On that account, since Buss is an evolutionary psychology founder, his perspective presupposes the evolutionary and genealogical root of human behavior. But what about flings, short-term relationships, or homosexuality? What do these have to do with propagating the species? Buss explains we have a more primitive desire for casual sex as well. More present in some than others, this primitive desire expresses itself in fantasies, pornography use, homosexuality, and even incest. Casual sex, multiple partners, envy, separation, divorce, polyamorousness – all of these function as mechanisms to maximize our reproductive potential.
Some modern readers may react with irritated indignation, but even mundane human activities bear this out. We see these primitive instincts manifest in gym culture, the youth cult of the beauty industry, the constant innovations between dating and technology, and even the marvels of human ingenuity. To illustrate, Jerry Seinfeld observes, a man may claim to travel to the moon to advance science and discovery, but when he comes back he’s guaranteed to go up to a woman and say, “So did you see me up there?” Even our most ambitious triumphs as the human race have some connection to our desire to advance our species. If we can appreciate the insights Buss’ work provides, we can better understand our own quest for companionship, as well as the root of conflict in some of our most cherished relationships.
Outside The Evolution of Desire
What contributions to evolutionary psychology has David Buss made outside of The Evolution of Desire? The majority of his work consists of human sexuality, particularly researching human sex differences in mate selection. Nonetheless, consider his other publications, such as:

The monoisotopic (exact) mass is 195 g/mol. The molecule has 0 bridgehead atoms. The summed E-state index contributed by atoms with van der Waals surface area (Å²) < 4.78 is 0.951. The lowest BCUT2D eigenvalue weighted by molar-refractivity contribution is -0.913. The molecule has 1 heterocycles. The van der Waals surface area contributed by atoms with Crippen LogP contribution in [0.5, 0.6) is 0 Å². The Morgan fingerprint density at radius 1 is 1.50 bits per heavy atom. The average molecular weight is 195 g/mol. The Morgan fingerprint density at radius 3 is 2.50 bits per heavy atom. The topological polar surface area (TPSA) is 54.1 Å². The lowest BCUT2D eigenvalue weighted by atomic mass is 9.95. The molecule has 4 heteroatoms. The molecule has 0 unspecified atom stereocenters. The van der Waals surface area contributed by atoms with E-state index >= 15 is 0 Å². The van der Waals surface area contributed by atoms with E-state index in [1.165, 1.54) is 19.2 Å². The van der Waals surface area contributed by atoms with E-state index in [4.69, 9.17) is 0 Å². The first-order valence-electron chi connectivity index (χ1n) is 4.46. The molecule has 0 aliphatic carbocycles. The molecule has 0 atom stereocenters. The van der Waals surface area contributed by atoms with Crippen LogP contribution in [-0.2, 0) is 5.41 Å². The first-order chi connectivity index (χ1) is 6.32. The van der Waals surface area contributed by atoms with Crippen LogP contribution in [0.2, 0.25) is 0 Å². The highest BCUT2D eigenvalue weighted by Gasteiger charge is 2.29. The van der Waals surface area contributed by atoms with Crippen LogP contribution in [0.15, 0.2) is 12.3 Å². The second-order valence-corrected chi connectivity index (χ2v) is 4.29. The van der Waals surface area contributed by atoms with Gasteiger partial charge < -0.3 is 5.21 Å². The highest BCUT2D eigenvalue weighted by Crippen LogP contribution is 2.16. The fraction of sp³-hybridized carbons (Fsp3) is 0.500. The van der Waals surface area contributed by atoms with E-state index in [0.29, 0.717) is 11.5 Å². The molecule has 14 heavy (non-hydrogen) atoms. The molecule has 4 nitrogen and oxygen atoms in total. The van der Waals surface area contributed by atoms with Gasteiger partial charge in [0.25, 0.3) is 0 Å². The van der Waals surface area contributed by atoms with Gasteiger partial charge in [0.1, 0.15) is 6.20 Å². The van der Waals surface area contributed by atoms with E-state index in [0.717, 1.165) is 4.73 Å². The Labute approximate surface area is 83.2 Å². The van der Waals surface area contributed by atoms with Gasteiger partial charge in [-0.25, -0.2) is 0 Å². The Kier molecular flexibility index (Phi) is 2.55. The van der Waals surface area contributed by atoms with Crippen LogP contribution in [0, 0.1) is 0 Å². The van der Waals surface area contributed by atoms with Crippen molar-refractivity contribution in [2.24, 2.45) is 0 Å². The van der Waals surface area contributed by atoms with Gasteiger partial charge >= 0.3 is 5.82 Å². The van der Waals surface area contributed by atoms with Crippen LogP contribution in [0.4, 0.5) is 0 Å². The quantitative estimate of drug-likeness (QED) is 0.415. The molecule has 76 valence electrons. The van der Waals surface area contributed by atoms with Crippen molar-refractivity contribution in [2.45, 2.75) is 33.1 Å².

- Sex, Power, Conflict: Evolutionary and Feminist Perspectives
- The Dangerous Passion: Why Jealousy is Necessary in Love and Sex
- The Handbook of Evolutionary Psychology
- Why Women Have Sex: Understanding Sexual Motivations from Adventure to Revenge
In one work, he discusses what evolutionary psychologists call “mate poaching.” Commonly called stealing, cheating, luring, etc. This occurs when one person attempts to draw another already in a romantic relationship out of it, whether for a short-term or long-term relationship. Buss has demonstrated that a higher propensity for this exists in men more than women.
In another work, Buss discusses the “act frequency approach” to personality. This approach attempts to address the personality-trait questions like, “What makes someone creative, energetic, strong-willed, etc.? And how can this be measured?” Buss introduces prototype theory into this issue. To begin, one group of people lists behaviors they would expect someone with a given personality trait to do. Then, a different group observes the list and names those acts which are most typical for the personality trait. Last, a subject with the proposed trait is observed and, within a given period of time, someone counts the number of times the subject performs the typical acts.
If you’re interested in evolutionary psychology, human mate selection, or human sexuality generally, you need to know David Buss’ work. His thought challenges us to see how evolution and the desire to multiply the species influences even our everyday decisions. He encourages us to wonder, “What does it mean to love? What does it mean to be human? What is the value of companionship?” These questions also vexed our ancestors from whom our evolutionary traits come. Perhaps we’re not too far removed from them after all.
Master of Divinity (M.Div.) | Westminster Theological Seminary (2020 Graduation)
Bachelor’s of Social Work, Bachelor of Science (B.S.), Bible | Cairn University